The Department believes many institutions have already started to take steps to improve. Some of the largest institutions have instituted trial periods for programs before students have to commit, so students can decide if that program is right for them. There are reports that institutions have decreased program lengths. Some are reducing costs. And a few institutions have closed some locations and programs they judge to be performing poorly.

But the Department also believes there is still potential for improvement in many of these programs—public, private non-profit and for-profit—so it is taking action to spur more change.

The gainful employment regulations are a central part of the Administration's work to ensure that student debt is affordable and that for-profit colleges serve students well. These regulations complement other efforts taken by the Administration to protect students by addressing problems at poor performing institutions, particularly in the for-profit sector. These efforts include:

  • Formalizing an interagency oversight task force The Department will lead an effort to formalize an interagency task force to help ensure proper oversight of for-profit institutions of higher education. In particular, the Department and other federal and state agencies will coordinate their activities and promote information sharing to protect students from unfair, deceptive, and abusive policies and practices. The task force will build on efforts already underway among various federal agencies, and include the Departments of Justice, Treasury and Veterans Affairs, as well as the Consumer Financial Protection Bureau, Federal Trade Commission, and the Securities and Exchange Commission. In addition, state attorneys general will also be invited to continue their participation in this collaboration. Given the important responsibilities each of these federal agencies has, and the vital role that states play, the agencies will leverage their resources and expertise to assist one another, thereby making the best use of scarce resources and better protecting the interests of students and taxpayers. This task force will formalize and strengthen a working group that has been working together over the past year and that has coordinated efforts in several reviews and investigatory work. The task force will meet as needed, but at least once each quarter.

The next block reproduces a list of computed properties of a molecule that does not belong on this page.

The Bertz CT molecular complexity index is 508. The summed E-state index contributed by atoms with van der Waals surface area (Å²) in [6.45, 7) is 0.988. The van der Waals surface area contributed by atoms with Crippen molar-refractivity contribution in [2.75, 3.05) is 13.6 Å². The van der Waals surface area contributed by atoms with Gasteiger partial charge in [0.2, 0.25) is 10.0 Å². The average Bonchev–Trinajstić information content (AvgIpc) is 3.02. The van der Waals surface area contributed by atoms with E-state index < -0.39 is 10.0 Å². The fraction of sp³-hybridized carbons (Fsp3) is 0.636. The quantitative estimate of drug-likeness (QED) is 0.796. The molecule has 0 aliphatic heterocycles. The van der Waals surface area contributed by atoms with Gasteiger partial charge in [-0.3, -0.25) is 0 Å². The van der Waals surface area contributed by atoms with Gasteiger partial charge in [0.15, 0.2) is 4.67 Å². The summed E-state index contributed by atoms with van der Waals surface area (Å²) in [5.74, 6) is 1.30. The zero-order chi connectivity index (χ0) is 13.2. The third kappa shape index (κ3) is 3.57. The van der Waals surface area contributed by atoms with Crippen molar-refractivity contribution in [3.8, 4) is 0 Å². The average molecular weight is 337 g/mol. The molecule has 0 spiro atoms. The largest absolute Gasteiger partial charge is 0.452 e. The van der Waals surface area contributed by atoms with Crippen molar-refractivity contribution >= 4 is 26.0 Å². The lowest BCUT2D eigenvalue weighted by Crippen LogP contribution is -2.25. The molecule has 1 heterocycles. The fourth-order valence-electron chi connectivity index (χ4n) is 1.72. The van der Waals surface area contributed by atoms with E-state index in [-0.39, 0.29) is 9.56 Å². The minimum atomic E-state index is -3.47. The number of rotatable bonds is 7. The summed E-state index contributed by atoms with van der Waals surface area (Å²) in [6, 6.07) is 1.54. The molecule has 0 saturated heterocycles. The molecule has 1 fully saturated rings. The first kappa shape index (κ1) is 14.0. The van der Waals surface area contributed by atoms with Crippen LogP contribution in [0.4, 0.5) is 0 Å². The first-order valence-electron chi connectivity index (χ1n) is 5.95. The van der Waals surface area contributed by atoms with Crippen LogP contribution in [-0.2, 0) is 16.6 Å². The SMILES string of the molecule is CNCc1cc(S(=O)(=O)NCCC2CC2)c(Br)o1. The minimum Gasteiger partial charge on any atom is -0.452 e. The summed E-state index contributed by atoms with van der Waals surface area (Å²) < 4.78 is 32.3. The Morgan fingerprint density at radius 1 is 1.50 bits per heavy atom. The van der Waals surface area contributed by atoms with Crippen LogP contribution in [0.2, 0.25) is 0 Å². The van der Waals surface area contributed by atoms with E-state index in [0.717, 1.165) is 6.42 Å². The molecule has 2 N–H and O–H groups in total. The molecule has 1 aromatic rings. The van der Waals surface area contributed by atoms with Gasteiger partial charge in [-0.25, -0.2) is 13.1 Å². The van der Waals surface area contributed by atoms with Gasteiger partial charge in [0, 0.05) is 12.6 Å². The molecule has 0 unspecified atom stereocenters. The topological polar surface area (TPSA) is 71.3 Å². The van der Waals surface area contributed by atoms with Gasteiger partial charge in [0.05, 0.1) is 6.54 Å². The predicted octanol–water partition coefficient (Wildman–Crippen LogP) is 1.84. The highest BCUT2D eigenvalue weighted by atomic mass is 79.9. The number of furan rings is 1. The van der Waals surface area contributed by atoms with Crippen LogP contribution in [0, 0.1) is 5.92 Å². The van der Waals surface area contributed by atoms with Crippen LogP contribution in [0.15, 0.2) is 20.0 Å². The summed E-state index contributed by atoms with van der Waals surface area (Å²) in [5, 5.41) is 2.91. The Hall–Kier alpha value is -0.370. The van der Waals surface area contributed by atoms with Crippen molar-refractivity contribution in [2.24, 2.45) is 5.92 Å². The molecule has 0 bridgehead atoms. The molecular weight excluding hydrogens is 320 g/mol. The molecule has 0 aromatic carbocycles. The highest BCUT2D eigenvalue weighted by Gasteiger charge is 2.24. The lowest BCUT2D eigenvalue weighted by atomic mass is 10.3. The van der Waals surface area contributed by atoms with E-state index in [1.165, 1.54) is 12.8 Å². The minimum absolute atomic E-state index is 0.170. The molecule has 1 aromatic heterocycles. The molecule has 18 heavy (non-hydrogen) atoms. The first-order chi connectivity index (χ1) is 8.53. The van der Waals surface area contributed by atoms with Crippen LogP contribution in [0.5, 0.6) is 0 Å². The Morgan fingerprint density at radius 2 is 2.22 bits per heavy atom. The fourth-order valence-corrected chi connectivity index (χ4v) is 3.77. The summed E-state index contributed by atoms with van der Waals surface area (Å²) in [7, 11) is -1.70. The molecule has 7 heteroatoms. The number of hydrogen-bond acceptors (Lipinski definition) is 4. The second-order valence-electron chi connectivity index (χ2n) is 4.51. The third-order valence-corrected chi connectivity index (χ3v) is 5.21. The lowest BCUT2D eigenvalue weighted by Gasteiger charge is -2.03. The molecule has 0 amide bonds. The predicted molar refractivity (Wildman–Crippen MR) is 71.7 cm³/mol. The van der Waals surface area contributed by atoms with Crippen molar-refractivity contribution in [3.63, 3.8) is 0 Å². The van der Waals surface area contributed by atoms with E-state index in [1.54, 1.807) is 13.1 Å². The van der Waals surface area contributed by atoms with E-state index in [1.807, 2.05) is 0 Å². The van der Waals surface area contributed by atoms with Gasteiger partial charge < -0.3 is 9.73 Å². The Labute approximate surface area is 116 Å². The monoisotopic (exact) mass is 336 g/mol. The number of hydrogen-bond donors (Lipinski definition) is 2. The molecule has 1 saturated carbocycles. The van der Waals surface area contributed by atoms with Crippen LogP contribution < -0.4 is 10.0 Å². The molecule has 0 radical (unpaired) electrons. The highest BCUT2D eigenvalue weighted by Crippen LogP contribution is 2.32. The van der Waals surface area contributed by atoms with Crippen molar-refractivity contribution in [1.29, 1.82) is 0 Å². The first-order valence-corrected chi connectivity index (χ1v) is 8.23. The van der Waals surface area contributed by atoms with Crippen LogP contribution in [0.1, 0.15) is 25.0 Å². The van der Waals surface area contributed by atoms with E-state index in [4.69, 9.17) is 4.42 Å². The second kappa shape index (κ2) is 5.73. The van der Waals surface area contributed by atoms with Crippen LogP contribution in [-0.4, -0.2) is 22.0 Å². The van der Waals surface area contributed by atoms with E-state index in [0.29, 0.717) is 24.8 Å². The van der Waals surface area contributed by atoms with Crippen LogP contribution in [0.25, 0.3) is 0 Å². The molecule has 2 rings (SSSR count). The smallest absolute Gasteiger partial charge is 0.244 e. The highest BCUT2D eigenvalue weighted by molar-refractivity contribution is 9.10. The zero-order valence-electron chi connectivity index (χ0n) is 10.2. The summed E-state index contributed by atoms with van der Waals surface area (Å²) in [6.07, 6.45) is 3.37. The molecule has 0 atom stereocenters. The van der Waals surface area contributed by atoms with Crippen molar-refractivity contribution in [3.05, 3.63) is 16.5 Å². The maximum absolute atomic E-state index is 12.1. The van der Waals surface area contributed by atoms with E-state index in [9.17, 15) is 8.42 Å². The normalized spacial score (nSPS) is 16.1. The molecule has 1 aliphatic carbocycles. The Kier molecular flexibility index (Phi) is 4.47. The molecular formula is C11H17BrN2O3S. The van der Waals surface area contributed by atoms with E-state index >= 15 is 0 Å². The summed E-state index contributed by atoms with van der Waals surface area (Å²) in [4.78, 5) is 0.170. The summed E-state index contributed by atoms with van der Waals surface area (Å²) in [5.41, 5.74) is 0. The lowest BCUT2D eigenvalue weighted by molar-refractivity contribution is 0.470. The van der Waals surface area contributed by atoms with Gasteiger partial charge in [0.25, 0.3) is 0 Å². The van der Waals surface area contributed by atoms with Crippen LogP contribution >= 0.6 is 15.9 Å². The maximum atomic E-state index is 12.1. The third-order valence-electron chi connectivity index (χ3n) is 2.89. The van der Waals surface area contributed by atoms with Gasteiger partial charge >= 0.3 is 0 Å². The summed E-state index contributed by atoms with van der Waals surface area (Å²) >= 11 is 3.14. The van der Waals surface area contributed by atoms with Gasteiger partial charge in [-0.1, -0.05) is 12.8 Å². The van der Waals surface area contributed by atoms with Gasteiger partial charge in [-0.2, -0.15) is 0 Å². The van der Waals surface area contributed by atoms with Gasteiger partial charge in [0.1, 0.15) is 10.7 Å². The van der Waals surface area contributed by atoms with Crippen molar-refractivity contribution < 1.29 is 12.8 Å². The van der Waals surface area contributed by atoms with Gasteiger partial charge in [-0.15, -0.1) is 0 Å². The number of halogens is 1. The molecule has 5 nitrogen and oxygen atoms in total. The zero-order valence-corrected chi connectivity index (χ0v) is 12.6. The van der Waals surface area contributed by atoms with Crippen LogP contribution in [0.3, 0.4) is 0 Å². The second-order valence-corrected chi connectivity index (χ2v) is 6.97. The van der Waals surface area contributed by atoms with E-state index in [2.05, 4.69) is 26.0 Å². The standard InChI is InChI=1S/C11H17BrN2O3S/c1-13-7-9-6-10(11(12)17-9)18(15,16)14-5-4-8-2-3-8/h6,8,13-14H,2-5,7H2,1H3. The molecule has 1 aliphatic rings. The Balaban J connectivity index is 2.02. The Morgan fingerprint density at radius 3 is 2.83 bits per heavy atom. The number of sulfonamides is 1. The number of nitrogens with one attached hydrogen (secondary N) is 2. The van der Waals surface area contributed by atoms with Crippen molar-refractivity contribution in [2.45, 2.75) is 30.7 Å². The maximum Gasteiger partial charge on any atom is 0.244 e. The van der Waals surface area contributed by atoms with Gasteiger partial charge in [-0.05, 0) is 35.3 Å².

• Keeping student debt affordable The Department is helping more students manage their student debt through flexible repayment options like the Pay As You Earn plan, which caps student loan payments at 10 percent of a borrower's discretionary income. In addition, the Administration continues targeted outreach to help borrowers who may be struggling to repay their loans, ensuring that they have the information they need to select the best repayment option for them and avoid future default.

  • Developing a college ratings system The Department is also working on a new college ratings system, which will showcase colleges and universities that are effective in improving student success; incentivize institutions to work toward the most important goals, like graduating low-income students and holding down costs; and help students and families choose their school based on the value it provides for their investment.

  • Strengthening oversight of the programs on which our nation's service members and veterans rely Through Executive Order 13607, the Principles of Excellence for Educational Institutions Serving Service Members, Veterans, Spouses, and Other Family Members, the Administration has worked to protect our nation's military families by ensuring that federal military and veterans educational benefits programs are providing service members, veterans, spouses, and other family members with the information, support, and protections they deserve. This includes: establishing a centralized complaint system; new, risk-based program reviews informed by students complaints to focus enforcement efforts at the Departments of Veterans Affairs, Defense, Education and Justice, the Consumer Financial Protection Bureau, and the Federal Trade Commission; and key tools and resources like the online GI Bill ® Comparison Tool, which has made it easier for over 450,000 veterans, service members and their dependents to select education and training programs that provide a good value and meet their needs.